So, just home from a fantastic three-day trip north to Ullapool and beyond, as far as Durness. This was a first for Aileen and I, no kids involved, quite a novelty. I had the aim of capturing some good photos, helped by mixed weather and some very good light. Meanwhile, Aileen wrote a few poems while I was taking my shots. This first shot was taken just north of Rhiconich, headiong towards Durness. The skies had just dumped a huge torrent of rain on us but there were a few gaps of sunshine like the one shown here. It was pretty gloomy so I had to increase the ISO as I was taking the shot handheld due to trying to be quick to avoid getting soaked (me and the camera). The result is that the original shot was pretty noisy and in reducing the noise (using Nik Define which is pretty good normally) the image has softened a bit, but the dramatic lighting makes it worth keeping I think.
The next shot was taken at Achnahaird looking across the expanse of peat bog northwards towards Suilven and Quinaig. This worked quite well in colour, with the contrasting blue sky and yellow grass abd bog but I really liked the more dramatic impact
of the clouds in the black & white version. The newly cut peat and the neat stacks show what might appear to some to be a wild landscape is actually managed by man and along with grazing this culture has defined these fantastic landscapes in many ways.
The rest of the shots here represent the best of what I managed to colelct, digitally at least. However, I did take a few on 35mm B&W film and 120 B&W film. Finally, at Balnakiel, Durness, I used my new pinhole lens for my Intrepid 5x4 film camera to try and capture the expanse of the beach. Once I get round to processing those, if the work, I will scan them and post them as well.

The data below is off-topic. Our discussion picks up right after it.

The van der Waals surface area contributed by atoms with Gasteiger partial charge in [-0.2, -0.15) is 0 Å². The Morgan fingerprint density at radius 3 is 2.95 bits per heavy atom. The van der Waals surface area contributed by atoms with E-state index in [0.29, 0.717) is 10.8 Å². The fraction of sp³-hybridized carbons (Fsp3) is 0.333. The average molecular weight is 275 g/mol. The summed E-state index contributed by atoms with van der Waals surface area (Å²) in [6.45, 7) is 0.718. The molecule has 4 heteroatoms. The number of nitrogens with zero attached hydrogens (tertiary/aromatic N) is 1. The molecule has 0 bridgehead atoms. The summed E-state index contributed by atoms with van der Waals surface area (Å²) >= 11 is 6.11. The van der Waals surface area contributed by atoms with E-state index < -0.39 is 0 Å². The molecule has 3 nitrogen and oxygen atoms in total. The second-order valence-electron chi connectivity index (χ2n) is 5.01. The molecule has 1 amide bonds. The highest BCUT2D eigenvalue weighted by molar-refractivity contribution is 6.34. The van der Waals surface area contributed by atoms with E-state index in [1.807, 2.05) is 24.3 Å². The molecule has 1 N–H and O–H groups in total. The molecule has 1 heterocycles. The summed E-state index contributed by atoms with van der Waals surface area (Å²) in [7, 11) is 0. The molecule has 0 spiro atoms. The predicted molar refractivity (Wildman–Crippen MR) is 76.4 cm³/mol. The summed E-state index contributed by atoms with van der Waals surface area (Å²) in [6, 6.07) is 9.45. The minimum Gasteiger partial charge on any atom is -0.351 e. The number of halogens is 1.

I posted these photos last week on Facebook and Instagram but thought I ought to also put them up on my blog since I like them and they deserve to be there. The first was taken from the ferry from Canna to Mallaig on Saturday morning using my mobile phone. I know this is a bit of a sad thing to admit but in fact I did not have my didigtal camera with me as I had made the trip with my Bronica medium format film camera, so this was the best I could manage. Actually, I am quite pleased with the results, so I guess it doesn't matter what you take the photo with, it is the result that matters.
This one was taken on my way back to Armadale from Mallaig. The light was really interesting with low cloud hiding Kylerhea and the hills beyond. The light was illuminating the small yacht and the hills of Knoydart were just peeping through the clouds on the right.
I got this shot of a handsome stag with antlers in velvet on our way to Applecross last night. It stood perfectly for a shot, taken handheld from the car window. In truth there was a rather ugly deer fence just behind it and I have spent most of thisd evening cloning it out. The cloning is not perfect but considering the complexity of all the wires I am pretty happy with the result, it certainly makes for a better picture, It is interesting, when you zoom in on his antlers they are covered in little flies, and there were masses of little grey streaks across the sky where flies were buzzing about in a blur, more cloning needed there to tidy that up. All that being said I like this shot, certainly then best of a red deer I have taken.
I am an amateur photographer who is also a Chartered Geographer (GIS) with his own part-time consultancy business and I work as an estate manager for a national conservation charity in Scotland. I am based in Lochalsh, Wester Ross, Scotland, just next to the Isle of Skye.
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